The 2011 survey of the country’s 200 largest law firms by the National Association of Women Lawyers considered other markers of women’s status. Of the 121 firms responding, 77 percent have at most two women on their governing bodies, which typically have ten members. Worse, female equity partners on average earn only 86% of the amount their male peers earn.

On the plus side, I believe that many law firms have instituted diversity sensitivity training and adopted policies banning sexual harassment. However, I question whether these policies have changed the (nonconsensual) interactions that take place behind closed office doors.

Overall, I am surprised and disappointed that the pace of change in women’s status and compensation has been so slow.

I’m a female law student who’s thinking of going into BigLaw. What are the three most critical factors for me to consider, before I accept an offer?

#1: Family planning. How soon do you anticipate starting a family? How many children do you plan to have before you satisfy the stated period to be considered for partnership?

My prioritization of this issue entails more than personal knowledge of the stress and time demands of family. (Because of my spouse’s reservations about my ability to balance work and parenting, I postponed starting a family until after I made partner.)

Ms. JD recently reported the case of a senior female associate with a fancy academic pedigree who satisfied all the usual criteria for partnership: hardworking, broad experience, and good rapport with partners and clients. She was also told consistently in reviews she was on track for partnership. She didn’t make it. The reason expressed was that she had taken two maternity leaves. Blatant discrimination.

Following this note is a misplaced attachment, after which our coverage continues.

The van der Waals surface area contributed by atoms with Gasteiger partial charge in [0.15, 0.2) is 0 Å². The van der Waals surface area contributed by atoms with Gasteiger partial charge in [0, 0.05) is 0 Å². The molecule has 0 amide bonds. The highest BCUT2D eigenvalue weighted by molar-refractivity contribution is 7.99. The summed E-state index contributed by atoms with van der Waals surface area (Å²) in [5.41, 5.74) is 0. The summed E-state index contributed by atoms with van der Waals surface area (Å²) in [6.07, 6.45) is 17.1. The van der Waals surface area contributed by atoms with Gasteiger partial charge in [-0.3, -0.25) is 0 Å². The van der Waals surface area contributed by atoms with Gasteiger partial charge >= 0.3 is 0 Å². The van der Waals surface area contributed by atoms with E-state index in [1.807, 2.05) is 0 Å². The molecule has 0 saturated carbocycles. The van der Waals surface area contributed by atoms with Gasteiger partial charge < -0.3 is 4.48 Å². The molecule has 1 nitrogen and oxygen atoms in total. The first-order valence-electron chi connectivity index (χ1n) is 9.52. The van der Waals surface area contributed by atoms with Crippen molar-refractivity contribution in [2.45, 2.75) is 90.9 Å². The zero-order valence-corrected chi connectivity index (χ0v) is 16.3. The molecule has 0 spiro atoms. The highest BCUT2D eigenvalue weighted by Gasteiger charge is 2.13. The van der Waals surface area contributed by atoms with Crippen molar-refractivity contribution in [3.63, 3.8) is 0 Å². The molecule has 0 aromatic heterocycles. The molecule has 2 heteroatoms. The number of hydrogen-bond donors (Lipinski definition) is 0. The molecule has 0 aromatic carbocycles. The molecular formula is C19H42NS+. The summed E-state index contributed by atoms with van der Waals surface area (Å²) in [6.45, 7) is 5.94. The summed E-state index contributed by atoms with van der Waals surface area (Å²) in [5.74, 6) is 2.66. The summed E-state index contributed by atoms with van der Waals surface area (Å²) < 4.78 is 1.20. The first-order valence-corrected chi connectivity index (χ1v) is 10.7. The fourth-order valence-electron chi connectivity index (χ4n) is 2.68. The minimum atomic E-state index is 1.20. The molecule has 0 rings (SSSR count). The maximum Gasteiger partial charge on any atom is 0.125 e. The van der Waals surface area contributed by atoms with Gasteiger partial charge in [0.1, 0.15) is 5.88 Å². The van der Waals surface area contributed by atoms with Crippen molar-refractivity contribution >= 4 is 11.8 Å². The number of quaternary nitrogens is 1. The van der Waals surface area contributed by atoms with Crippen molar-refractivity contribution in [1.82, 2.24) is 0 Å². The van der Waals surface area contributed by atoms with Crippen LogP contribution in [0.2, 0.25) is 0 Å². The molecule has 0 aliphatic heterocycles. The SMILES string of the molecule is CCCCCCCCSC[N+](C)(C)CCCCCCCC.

#2: If you have a spouse, how demanding is his or her job? A supportive spouse is important especially if you’re planning on having children. But even without children, the ordinary tasks of running a household may take time you simply don’t have if you’re working on a big trial or transaction. Disorder that you might be willing to tolerate on your own may irk your spouse. Will your spouse be able to pick up the slack? Will he or she resent having to do so?

#3: How much of your ego and/or financial planning is wrapped up in working at BigLaw? This question goes to how difficult it will be to walk away if life at BigLaw proves too unpleasant.

Could you talk a bit about what you do in the average day at work, and how it’s similar to (or different from) what you thought you’d be doing when you started law school?

I campaign for women’s rights through a variety of media. I spend at least 90 minutes researching and composing tweets. You can find me on Twitter at @womnsrightswrtr and on Facebook. Also, I’m working on my website (Women’s Rights Writer) that contains resources on women’s rights, a weekly quiz on women’s history and a list of volunteer opportunities for those interested in advancing women’s rights.

I’m in the final stages of publishing Terminal Ambition, a legal suspense novel that features a woman partner whose battle for gender equity at her BigLaw firm threatens the chairman’s quest to become Attorney General. Terminal Ambition includes an appendix explaining women’s rights to be free of discrimination and harassment in the workplace and detailed action steps to take if women encounter such problems.

Also, I enjoy long walks with my dogs, strength training and reading.